The halocline intensification of eddies means the largest eddy velocities are frequently subsurface, which, combined with relatively small diameters (due to the high latitude), makes satellite detection difficult. Manley and Hunkins (1985) estimated that up to one-fourth of the Beaufort Sea (by area) may be filled with eddies based on profiles collected from drifting ice camps in 1975–1976. More recently, observations collected from Ice-Tethered Profilers (ITPs), hydrographic cruises, and moorings have identified hundreds of eddies (Zhao et al., 2014; Zhao and Timmermans, 2015; Zhao et al., 2018). They are predominantly anticyclonic and are mostly cold and fresh relative to the surrounding water. Kozlov et al. (2019) identified thousands of eddies from synthetic aperture radar data of which 65%–70% were cyclonic, in contrast to the preponderance of anti­cyclonic eddies reported from subsurface measurements. In the Eurasian basin, mooring-based studies show a nearly even split between cyclones and anti­cyclones (Pnyushkov et al., 2018).

Multiple formation mechanisms have been proposed to explain the origins of Arctic eddies, which are observed more frequently in regions close to topographic boundaries (Zhao et al., 2014; Zhao and Timmermans, 2015; Kozlov et al., 2019). An early proposal suggested formation due to frontal or baroclinic instability (Hunkins, 1974). Spall (1995) described a theory of eddy formation based on frontal instability that leads to subduction and generates eddies along fronts, which is consistent with observations from the northern edge of the Beaufort Gyre (Timmermans et al., 2008b; Manucharyan and Timmermans, 2013), meltwater fronts surrounding the marginal ice zone (Lu et al., 2015; Manucharyan et al., 2017), and ice edge jets (Heorton et al., 2014; Bulczak et al., 2015). More recently, MacKinnon et al. (2021) observed the subduction of an offshore jet of warm water originating from Barrow Canyon and the formation of eddies that appear to conserve potential vorticity during the subduction process (Figure 3). While (usually cyclonic) surface eddies can also form due to frontal and baroclinic instabilities, friction at the ice-ocean boundary provides a mechanism that decays the surface eddy velocity more rapidly than the subsurface signature, leaving a field of mostly intrahalocline eddies (Ou and Gordon, 1986; Meneghello et al., 2021). This observation may explain the apparent discrepancy between the satellite observations of Kozlov et al. (2019), which show a preponderance of cyclonic eddies in surface measurements in ice-free waters and the marginal ice zone, and observations of the dominance of anticyclones in subsurface measurements in the central basins (e.g., Zhao et al., 2014).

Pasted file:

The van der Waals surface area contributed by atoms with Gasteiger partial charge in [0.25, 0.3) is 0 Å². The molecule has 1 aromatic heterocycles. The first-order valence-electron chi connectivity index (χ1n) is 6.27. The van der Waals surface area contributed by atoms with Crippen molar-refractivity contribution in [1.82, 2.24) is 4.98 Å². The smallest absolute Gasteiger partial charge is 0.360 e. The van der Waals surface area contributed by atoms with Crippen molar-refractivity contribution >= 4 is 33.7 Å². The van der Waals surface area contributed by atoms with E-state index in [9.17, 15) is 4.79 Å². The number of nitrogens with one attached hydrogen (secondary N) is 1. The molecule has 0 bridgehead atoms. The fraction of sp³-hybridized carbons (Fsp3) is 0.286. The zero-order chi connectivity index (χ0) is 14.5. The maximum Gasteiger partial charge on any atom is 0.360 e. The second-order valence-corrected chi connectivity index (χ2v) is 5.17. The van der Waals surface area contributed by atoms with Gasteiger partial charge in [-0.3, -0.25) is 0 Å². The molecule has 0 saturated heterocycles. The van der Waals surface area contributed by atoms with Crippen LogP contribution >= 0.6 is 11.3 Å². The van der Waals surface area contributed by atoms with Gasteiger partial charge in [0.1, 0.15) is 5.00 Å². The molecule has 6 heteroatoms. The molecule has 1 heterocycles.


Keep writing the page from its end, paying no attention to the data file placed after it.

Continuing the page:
FIGURE 3. Novel high-​resolution observations of the subduction and initial evolution of warm Pacific-​origin water in the southern Beaufort Gyre, emphasizing the scale of these phenomena. (a) In a map of the western Arctic, the red square indicates the locations of panels (b) and (c). (b) The surface temperature signal from a hybrid MODIS satellite image collected on September 15, 2018, shows sea ice and clouds in true color and sea surface temperature (SST) in open water. The black line traces the Alaskan coast at lower left, and the 100  m and 1,000 m isobaths are shown in blue and magenta, respectively. (c) An expanded view of SST is imaged along with subsurface temperature measurements taken September 14–17, 2018, emphasizing the halocline intensification of the eddy. Observed ocean current vectors averaged over the upper 90 m are shown. The dashed purple line tracks the second FastCTD survey nine days later (shown to the bottom right). The solid black lines on the temperature contour plots indicate the 23.2 kg  m−3 and 25.2 kg  m−3 potential density surfaces. Redrawn from MacKinnon et al. (2021). > High res figure